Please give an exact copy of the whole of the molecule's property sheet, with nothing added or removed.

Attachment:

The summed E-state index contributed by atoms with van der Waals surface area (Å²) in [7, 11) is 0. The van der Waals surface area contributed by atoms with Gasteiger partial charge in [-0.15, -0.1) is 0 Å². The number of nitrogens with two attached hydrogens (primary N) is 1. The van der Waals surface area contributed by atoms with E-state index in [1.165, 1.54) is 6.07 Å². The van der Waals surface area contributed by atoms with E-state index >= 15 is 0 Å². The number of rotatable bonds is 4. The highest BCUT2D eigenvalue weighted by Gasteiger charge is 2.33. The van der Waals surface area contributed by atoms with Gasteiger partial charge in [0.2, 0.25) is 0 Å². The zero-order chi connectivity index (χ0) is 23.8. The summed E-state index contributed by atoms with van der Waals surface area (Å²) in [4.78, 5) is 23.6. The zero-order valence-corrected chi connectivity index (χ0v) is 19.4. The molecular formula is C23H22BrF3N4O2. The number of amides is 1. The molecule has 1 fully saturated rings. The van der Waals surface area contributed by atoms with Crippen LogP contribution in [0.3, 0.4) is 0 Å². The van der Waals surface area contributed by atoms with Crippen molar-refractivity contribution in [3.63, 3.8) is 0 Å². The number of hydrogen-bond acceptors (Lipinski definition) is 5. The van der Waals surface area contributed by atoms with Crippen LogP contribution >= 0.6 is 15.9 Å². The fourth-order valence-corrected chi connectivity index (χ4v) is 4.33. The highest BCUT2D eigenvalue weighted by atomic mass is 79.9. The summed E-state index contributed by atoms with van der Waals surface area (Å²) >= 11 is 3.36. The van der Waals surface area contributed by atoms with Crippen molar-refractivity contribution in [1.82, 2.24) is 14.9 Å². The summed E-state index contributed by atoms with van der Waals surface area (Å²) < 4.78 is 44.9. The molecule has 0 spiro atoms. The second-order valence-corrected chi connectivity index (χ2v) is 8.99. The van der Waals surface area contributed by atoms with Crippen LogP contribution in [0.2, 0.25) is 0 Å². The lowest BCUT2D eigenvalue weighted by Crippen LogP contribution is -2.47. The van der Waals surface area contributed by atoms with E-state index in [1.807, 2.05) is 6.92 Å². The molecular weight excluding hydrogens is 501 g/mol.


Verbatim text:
The summed E-state index contributed by atoms with van der Waals surface area (Å²) in [7, 11) is 0. The van der Waals surface area contributed by atoms with Gasteiger partial charge in [-0.15, -0.1) is 0 Å². The number of nitrogens with two attached hydrogens (primary N) is 1. The van der Waals surface area contributed by atoms with E-state index in [1.165, 1.54) is 6.07 Å². The van der Waals surface area contributed by atoms with E-state index >= 15 is 0 Å². The number of rotatable bonds is 4. The highest BCUT2D eigenvalue weighted by Gasteiger charge is 2.33. The van der Waals surface area contributed by atoms with Gasteiger partial charge in [0.2, 0.25) is 0 Å². The zero-order chi connectivity index (χ0) is 23.8. The summed E-state index contributed by atoms with van der Waals surface area (Å²) in [4.78, 5) is 23.6. The zero-order valence-corrected chi connectivity index (χ0v) is 19.4. The molecular formula is C23H22BrF3N4O2. The number of amides is 1. The molecule has 1 fully saturated rings. The van der Waals surface area contributed by atoms with Crippen LogP contribution in [0.3, 0.4) is 0 Å². The van der Waals surface area contributed by atoms with Crippen molar-refractivity contribution in [3.63, 3.8) is 0 Å². The number of hydrogen-bond acceptors (Lipinski definition) is 5. The van der Waals surface area contributed by atoms with Crippen LogP contribution >= 0.6 is 15.9 Å². The fourth-order valence-corrected chi connectivity index (χ4v) is 4.33. The highest BCUT2D eigenvalue weighted by atomic mass is 79.9. The summed E-state index contributed by atoms with van der Waals surface area (Å²) >= 11 is 3.36. The van der Waals surface area contributed by atoms with Crippen molar-refractivity contribution in [1.82, 2.24) is 14.9 Å². The summed E-state index contributed by atoms with van der Waals surface area (Å²) < 4.78 is 44.9. The molecule has 0 spiro atoms. The second-order valence-corrected chi connectivity index (χ2v) is 8.99. The van der Waals surface area contributed by atoms with Crippen LogP contribution in [0.2, 0.25) is 0 Å². The lowest BCUT2D eigenvalue weighted by Crippen LogP contribution is -2.47. The van der Waals surface area contributed by atoms with E-state index in [1.807, 2.05) is 6.92 Å². The molecular weight excluding hydrogens is 501 g/mol.